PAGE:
Our in-house University publishing company Talking Shop Press publishes our critically-acclaimed MA Creative and Critical Writing student anthologies including Suffolk Folk (2021) and Suffolk Arboretum (2022) and Suffolk Reflections (2023).

The in-house unit aims to publish a broad range of fiction and creative non-fiction titles that will appeal locally, regionally and nationally. It is supported by UG and Postgraduate students who learn essential editing and publishing skills, and will feature and involve diverse creative writing by students. 

Suffolk Folk, Suffolk Arboretum, Suffolk Reflections book covers

The MA in Creative and Critical Writing will support you in a number of professional contexts such as being a professional writer, teaching, publishing, editing, creative industries, heritage and culture, as well as enhancing life skills and providing access to doctoral-level study. 


What some of our current students say:

"I feel very much part of a vibrant and supportive writing community."

"The MA course has a particular strength in the way that tutors support and encourage students to follow their own writing and academic interests, however unique or unconventional, which really places value on individual creativity."

"I really cannot recommend this course enough for anyone considering postgraduate study."

An anthology of short stories celebrating the lives of rebels from Suffolk history. Share the discoveries of Bearn the wolf boy, Clara the servant girl, Martha the would-be parachutist, and many others as they meet the real people who have broken the mould for a very good cause, such as Boudica, Basil Brown, Princess Sophia and Prince Monolulu.

These sixteen original tales have been crafted by MA Creative and Critical Writing students at the University of Suffolk and inspired by materials held at Suffolk Archives. The memorable characters are brought to life in beautiful illustrations provided by Graphic Design and Illustration students also from the University.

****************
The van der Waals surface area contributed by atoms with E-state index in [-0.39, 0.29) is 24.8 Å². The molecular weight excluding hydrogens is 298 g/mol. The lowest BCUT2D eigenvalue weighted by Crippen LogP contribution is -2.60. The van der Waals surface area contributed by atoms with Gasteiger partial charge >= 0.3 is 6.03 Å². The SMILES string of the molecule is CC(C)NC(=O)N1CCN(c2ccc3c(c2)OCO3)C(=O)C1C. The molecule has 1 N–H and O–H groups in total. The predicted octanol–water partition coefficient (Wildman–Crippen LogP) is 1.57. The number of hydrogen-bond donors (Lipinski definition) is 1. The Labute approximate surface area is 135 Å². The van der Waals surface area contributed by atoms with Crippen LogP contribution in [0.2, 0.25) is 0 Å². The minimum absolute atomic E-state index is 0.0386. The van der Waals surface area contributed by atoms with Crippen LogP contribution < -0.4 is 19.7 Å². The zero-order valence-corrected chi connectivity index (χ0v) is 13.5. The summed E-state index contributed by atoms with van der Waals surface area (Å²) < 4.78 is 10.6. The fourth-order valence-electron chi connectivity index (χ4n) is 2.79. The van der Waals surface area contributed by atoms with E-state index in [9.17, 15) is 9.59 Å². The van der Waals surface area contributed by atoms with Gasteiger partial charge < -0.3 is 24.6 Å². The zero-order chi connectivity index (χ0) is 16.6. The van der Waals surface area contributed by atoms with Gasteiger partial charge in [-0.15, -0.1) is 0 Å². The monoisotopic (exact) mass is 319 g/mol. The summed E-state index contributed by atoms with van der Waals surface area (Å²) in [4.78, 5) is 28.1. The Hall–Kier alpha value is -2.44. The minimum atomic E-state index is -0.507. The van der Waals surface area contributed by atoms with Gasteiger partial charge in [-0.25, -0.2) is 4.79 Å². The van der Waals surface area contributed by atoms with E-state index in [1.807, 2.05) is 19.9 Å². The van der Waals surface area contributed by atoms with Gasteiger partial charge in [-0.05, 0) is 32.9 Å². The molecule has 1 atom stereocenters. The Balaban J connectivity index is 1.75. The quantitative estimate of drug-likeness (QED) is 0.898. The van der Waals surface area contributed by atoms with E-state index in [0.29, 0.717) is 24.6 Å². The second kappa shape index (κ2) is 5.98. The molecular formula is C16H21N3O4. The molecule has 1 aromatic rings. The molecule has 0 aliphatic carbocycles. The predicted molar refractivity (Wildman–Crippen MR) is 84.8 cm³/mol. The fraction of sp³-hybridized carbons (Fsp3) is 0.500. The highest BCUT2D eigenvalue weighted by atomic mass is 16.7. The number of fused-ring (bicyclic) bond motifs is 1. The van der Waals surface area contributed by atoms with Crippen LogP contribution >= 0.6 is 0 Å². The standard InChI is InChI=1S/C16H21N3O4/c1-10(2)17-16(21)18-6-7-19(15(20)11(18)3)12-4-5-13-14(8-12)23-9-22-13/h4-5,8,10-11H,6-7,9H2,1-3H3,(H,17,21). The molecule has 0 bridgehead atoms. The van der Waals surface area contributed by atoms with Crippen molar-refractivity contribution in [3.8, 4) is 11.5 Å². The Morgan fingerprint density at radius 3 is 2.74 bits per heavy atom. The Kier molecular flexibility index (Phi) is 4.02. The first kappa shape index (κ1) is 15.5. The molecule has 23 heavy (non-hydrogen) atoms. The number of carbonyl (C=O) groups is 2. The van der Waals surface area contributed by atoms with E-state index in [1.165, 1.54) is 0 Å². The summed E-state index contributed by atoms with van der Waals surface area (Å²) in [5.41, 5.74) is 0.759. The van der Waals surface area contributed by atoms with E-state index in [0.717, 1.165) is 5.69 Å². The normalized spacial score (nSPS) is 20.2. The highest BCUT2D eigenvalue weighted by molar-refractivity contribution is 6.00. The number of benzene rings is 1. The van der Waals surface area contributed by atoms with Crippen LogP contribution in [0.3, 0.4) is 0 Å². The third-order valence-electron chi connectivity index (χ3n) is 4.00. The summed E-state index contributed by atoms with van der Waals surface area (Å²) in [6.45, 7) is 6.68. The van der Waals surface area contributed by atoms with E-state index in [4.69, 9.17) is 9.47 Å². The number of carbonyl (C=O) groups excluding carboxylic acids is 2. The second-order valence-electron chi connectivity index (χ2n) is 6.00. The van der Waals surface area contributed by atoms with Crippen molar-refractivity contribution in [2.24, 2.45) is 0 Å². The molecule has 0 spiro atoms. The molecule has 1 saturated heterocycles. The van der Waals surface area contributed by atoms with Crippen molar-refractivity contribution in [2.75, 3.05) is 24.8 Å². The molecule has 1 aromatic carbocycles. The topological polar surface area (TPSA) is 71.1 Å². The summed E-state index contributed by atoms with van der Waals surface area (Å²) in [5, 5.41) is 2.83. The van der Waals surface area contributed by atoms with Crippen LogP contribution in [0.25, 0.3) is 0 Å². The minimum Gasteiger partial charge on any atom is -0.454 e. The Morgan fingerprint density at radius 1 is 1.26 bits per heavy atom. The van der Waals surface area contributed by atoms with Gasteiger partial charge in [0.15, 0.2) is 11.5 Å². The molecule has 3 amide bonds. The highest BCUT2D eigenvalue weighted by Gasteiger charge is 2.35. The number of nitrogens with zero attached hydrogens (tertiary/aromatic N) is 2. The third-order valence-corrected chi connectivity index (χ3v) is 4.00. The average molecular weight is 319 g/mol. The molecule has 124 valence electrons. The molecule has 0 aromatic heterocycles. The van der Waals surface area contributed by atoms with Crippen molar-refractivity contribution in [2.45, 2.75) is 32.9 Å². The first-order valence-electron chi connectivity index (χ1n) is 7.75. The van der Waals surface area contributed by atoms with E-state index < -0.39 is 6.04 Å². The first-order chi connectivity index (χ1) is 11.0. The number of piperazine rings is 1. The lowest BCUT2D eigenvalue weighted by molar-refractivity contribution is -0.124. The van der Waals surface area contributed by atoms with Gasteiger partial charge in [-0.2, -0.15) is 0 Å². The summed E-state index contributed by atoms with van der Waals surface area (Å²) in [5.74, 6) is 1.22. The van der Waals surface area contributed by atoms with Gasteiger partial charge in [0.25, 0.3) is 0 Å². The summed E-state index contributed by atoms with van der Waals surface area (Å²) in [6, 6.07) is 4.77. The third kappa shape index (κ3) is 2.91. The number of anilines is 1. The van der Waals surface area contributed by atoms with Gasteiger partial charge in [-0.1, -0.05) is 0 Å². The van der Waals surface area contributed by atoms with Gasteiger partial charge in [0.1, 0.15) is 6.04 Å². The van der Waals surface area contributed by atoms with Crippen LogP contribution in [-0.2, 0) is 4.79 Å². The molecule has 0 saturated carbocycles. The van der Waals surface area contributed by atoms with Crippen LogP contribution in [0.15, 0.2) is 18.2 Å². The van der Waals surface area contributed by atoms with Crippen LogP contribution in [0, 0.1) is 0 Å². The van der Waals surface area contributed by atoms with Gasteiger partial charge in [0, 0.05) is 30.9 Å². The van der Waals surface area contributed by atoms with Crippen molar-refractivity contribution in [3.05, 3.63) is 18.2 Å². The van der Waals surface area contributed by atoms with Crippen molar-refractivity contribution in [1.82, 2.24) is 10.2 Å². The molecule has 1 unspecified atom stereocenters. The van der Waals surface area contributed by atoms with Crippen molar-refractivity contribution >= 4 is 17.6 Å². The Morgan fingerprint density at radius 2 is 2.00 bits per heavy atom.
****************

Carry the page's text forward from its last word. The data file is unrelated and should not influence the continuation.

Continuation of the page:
"The courage, bravery, and rebellious natures of these figures from East Anglia have given me a thirst for delving deeper into the past …” AM. Howell, Author of the Mystery of the Night Watchers

The prestigious New Angle Prize for Literature is an Ipswich-based biennial award for a book of literary merit set in or influenced by the outstandingly beautiful, varied, and historic region of East Anglia.  The Student New Angle Prize (SNAP) competition runs alongside the New Angle Prize. The SNAP competition is an annual event and offers all students of the University of Suffolk the chance to enter by submitting 500 words of original writing as prose or poetry. Like the New Angle Prize, all entries must either be set in or clearly influenced by our East Anglian region. The SNAP competition gives us a chance to discover new voices in the region and encourages our students to add to the literary representations which continue to make East Anglia such an important place for art, literature, and poetry.